The extra mile. Fussiness about quality affects the bottom line, sometimes in unanticipated ways. Smith pulled the plug on a re-designed music system that was about to go into production for availability during the lucrative Christmas season.
"The product was better than its popular predecessor in every way except one," Smith says. His tests showed him that a major component that had caused some problems on the previous model would probably still cause problems on the new version. Putting quality first, he suggested to the project manager that despite the potential loss of revenue, they should delay the product and fix the problem.
Sounds like an easy call except for one complicating factor: Bose had already terminated its contract with the vendor supplying critical parts for the earlier product. Delaying the new product would require renegotiating a new, short-term contract at a higher price than Bose previously paid just to have some version of the product on the market. That, plus the lost opportunity with the new product during Christmas, would be costly.
"Nevertheless, the project manager agreed on the need for improving that component, and we took the financial hit so we could perfect that new version," Smith says.
That attitude illustrates the fact that when it comes to quality, everyone at Bose goes the extra mile, says Robert Ramrath, manager of the engineering services group. He recalls the time one of his staffers carried a pair of Model 802 speakers into an engineering staff meeting and made an impassioned plea for changing the snap-fits on the cover. "The subject wasn't even on the agenda, but he convinced us that the latching wasn't right, so we started a project to change it right then," Ramroth says.
Engineering VP Veranth recalls the first visit Bose engineers made to General Motors when they were trying to break into the high-end automotive sound-system market: "We drove a car with speakers in it all the way to Detroit from Framingham to be sure the system worked well," he says. "But on the way, the speakers developed a problem." The team spent the entire night before their presentation in a garage fixing the problem.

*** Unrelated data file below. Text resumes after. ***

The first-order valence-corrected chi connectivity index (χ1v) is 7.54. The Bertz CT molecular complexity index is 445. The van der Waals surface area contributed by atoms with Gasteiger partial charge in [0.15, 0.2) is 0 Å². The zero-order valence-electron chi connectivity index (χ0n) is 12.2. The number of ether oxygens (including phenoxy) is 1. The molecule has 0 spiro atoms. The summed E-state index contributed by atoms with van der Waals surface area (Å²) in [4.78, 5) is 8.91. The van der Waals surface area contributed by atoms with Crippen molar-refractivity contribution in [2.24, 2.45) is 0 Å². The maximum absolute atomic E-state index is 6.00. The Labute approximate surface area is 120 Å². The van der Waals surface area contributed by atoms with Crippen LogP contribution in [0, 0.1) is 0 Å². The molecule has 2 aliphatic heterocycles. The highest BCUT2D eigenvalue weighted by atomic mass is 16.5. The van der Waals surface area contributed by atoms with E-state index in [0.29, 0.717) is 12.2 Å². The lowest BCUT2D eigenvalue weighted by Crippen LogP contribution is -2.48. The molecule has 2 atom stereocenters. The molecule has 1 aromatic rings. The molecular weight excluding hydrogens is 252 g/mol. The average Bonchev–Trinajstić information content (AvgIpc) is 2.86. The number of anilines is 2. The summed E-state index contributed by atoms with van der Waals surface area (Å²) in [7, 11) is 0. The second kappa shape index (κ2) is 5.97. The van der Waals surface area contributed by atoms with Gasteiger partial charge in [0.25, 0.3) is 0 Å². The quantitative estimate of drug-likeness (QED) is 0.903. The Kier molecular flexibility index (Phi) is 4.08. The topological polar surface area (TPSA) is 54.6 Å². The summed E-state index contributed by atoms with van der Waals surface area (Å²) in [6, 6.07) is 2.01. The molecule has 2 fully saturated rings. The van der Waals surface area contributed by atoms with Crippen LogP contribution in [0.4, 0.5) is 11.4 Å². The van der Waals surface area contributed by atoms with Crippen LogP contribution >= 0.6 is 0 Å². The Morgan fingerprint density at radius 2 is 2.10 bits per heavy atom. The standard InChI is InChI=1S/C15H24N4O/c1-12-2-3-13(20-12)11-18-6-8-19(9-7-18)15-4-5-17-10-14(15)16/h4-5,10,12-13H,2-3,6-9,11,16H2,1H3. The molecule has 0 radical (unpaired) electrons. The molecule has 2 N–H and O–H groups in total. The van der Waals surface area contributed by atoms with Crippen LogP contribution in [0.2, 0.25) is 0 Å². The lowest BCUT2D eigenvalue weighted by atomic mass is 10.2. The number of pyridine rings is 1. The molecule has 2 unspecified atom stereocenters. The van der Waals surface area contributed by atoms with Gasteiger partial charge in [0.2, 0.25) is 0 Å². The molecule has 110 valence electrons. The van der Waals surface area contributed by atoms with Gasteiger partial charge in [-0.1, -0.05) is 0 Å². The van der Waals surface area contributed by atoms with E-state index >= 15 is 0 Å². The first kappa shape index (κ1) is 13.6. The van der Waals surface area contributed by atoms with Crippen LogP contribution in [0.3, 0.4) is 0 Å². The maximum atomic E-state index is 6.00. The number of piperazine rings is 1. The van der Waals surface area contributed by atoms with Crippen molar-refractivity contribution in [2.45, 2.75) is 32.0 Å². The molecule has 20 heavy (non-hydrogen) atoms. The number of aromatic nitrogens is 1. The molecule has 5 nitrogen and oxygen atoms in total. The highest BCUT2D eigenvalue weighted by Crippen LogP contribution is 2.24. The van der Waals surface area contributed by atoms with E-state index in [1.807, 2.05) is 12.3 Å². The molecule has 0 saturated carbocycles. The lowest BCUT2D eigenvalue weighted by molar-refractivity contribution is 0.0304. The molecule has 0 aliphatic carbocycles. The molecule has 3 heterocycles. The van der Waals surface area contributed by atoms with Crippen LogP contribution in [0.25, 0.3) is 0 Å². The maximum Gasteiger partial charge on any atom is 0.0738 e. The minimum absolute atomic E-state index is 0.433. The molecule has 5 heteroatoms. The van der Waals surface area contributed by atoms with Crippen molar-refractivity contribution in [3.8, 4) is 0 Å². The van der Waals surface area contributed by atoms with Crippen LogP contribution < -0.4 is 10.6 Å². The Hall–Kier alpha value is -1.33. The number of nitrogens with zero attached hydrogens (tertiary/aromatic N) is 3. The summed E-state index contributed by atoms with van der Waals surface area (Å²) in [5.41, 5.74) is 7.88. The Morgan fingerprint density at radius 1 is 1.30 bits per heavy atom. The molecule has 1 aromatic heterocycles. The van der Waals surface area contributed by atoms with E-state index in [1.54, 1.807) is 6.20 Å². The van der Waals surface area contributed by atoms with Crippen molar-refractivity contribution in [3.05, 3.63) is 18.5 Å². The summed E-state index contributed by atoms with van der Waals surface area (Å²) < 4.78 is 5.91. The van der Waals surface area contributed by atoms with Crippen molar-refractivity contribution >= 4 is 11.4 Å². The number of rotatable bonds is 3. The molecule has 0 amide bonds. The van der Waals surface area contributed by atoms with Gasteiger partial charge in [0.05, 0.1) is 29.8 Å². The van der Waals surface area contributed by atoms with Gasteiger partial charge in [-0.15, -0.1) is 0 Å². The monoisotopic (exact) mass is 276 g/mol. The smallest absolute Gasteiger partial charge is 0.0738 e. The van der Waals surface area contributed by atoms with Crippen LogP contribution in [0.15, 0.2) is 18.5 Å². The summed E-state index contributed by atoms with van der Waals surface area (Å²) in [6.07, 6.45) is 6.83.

Where the quality quest starts. To cite such extreme examples of dedication in a crunch may unfairly imply that quality efforts at Bose are always crisis-oriented. That would ignore the disciplined approach to design and manufacturing that goes on day-in and day-out. In fact, the quest for quality and leading-edge technology begins before the product-concept stage.
Product-development Director Paynting continually surveys demographics, technology trends, and the general marketplace to see where different technologies may be coming together. And, he has teams of staffers who visit so-called "lead-user" customers to find out what they're looking for in new sound-system technology.
"We never actually ask customers what they want for new technology," Paynting says. Instead, they ask customers to demonstrate how they use their existing products. That tactic can uncover a world of opportunities.
"For example," Paynting relates, "when we asked one customer to show us how he used a particular system, he got off his chair, walked over to the system and pushed a button to turn it on. We said, ""Why didn't you use the remote control,' and the customer said it was too difficult and he couldn't be bothered." That prompted the company to design what it calls "Do as I want" software that makes the remote easier to use.
Once the company approves a new-product concept, the pre-assigned engineering team goes to work on transducer, circuit, cabinet and other design tasks using a variety of software packages. For 2-D drafting, engineers use CADRA, from Adra Systems; for solid modeling, they use MSC/Aries, from the MacNeal-Schwendler Corp., Unigraphics, from EDS, Inc., and the Master Series from SDRC. For analysis, they use Abaqus, from Hibbet and Karlson, and ANSYS, from ANSYS, Inc. And for product-data management, they use Sherpa.
"Software is critical," says Ramrath, who heads up the software support activities. "With SDRC's Master Series, we've discovered interferences and lack of clearance that we wouldn't have caught until the prototype stage. And our data management system gets the right information on product design to the right people at the right time." In fact, it gives access to design data to manufacturing facilities in Massachusetts, Michigan, Arizona, Ireland, Canada, and Mexico in real time.
Steps toward quality. Dennis Gagne, manager of the amplifier technology group, was a key soldier in the quality wars even before the company implemented TQM following that 1987 Nissan visit. Since then, he has led several projects targeting specific quality goals. One project was to reduce the field-failure rate of transducers by 50% within one fiscal year.